Going into the 2020 season, Bridgewater will be on the Comeback Player of the Year radar.

Loser: DE Jadeveon Clowney

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    Rick Scuteri/Associated Press

    Jadeveon Clowney is the most notable name left on the market. 

    According to NFL Network's Mike Garafolo, Clowney overestimated his market value. ESPN's Dianna Russini added further context.

    "Sources say Jadeveon Clowney wants about $20mill per year. Interested teams aren't coming up that high as of now. Look at the players in his position who were tagged, Judon, Dupree, Barrett, Yannick. Teams don't want to pay $5mill more than the franchise tag," Russini tweeted. 

    In 2019, Clowney's production fell short of a player able to command a top-three salary at his position. Even though sacks aren't the end-all, be-all statistic for defensive ends, that pass-rushing number helps in contract negotiations.  

    Last season, Clowney recorded 31 tackles, seven for loss, three sacks, four forced fumbles, three pass breakups and an interception. On paper, that's a decent year...for a player who would expect less than $15 million on the market. 

    Although dominant toward the end of the last term, Clowney hadn't done nearly enough to reach his expected salary expectation. With that said, the Seattle Seahawks would come close with a reasonable offer, per's Corbin Smith.

    "Per sources, the Seahawks initially offered him $18.5 million on a multiyear deal, but no teams have been willing to approach that threshold to this point," Smith wrote.

    Defensive end Everson Griffen won't re-sign with the Minnesota Vikings. He's a capable pass-rusher with eight-plus sacks in five of his last six seasons. At 32 years old, the four-time Pro Bowler would cost less than Clowney and boost the Seahawks' pocket pressure.

    Clowney may want to settle for the Seahawks' proposal before someone else cuts into the team's budget, or else the three-time Pro Bowler could struggle to find a comparable deal.

Winner: OT Halapoulivaati Vaitai

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    Mitchell Leff/Getty Images

    Who says you need a breakout season in a contract year to command a lucrative salary? Halapoulivaati Vaitai didn't receive that memo.

    In 2019, Vaitai played 41 percent of the Philadelphia Eagles' offensive snaps, making three starts in 16 contests. He's opened 20 games with the first unit through four seasons. The 26-year-old has allowed 16 sacks for his career, per STATs (via the Washington Post). 

    Neither Vaitai's numbers in pass protection nor his experience suggest he's worth a five-year, $50 million deal, but the Detroit Lions will roll the dice on his potential. 

    Other than the 2017 campaign when he allowed seven sacks as a 10-game starter, Vaitai hasn't held a steady first-unit role on the Eagles offensive line. Perhaps his development in a reserve position helps him flourish in Detroit.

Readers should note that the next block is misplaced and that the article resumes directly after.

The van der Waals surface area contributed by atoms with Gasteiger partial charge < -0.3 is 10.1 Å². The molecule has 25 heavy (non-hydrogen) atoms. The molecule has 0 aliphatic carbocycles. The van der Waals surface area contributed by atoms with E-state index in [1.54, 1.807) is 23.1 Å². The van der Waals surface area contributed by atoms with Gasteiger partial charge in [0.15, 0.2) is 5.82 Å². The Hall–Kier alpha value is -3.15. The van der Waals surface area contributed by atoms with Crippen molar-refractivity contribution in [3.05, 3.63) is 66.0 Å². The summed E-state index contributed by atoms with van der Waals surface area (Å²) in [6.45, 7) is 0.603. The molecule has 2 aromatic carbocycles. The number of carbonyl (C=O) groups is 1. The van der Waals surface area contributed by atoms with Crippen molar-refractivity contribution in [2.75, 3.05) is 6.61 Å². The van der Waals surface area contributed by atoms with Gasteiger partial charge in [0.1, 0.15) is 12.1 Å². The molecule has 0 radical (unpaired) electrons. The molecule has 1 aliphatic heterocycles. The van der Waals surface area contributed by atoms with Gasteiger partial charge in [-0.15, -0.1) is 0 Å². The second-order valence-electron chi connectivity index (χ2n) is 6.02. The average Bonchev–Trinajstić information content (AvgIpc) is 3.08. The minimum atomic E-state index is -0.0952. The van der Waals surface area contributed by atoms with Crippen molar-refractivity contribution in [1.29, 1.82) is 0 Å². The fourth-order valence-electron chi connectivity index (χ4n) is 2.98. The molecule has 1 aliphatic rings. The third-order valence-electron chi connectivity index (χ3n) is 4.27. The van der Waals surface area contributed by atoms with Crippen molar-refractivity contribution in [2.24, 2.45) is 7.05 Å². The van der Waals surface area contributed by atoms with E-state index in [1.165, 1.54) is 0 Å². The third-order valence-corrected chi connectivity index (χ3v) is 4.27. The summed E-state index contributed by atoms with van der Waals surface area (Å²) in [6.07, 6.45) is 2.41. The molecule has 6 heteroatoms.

Nonetheless, this is a risky signing for the Lions and an unexpected payday for Vaitai. For perspective, his annual $10 million salary ranks fifth among right tackles, per Spotrac. He's certainly raised the bar for future veteran perimeter linemen on expiring contracts.

    Vaitai will replace right tackle Rick Wagner, who the Lions released, in the projected starting lineup. 

Loser: WR Robby Anderson

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    Steven Ryan/Getty Images

    NFL Network's Tom Pelissero estimated Robby Anderson could command $12-15 million on the open market. However, he hasn't garnered much buzz during free agency, per Connor Hughes of The Athletic:

    "I've made calls to virtually every source I have around the league—agents, executives, personnel people, scouts. It's radio silence on the Robby Anderson front. … One front-office official said that if Anderson had any type of contract offer that resembled what he thought he'd get in free agency, he would have signed it yesterday."

    At the end of the 2019 season, Anderson didn't have an interest in giving the New York Jets a hometown discount, per Manish Mehta of the New York Daily News. A week before free agency, on ESPN's NFL Live, the 26-year-old expressed interest in re-signing with Gang Green (h/t ESPN's Rich Cimini). 

    "l think they definitely want me back," Anderson said. "I truly do want to be back with the Jets."

    Anderson hasn't eclipsed 941 receiving yards in a season for his career. Going into the 2019 campaign, he ran a limited route tree and needed to show more versatility as a contributor in the Jets' aerial attack. Lastly, the 2020 draft class features a strong group of wide receivers. Those factors hurt the four-year veteran's market.

    Note: According to ESPN's Adam Schefter, Anderson signed a two-year, $20 million deal with the Carolina Panthers.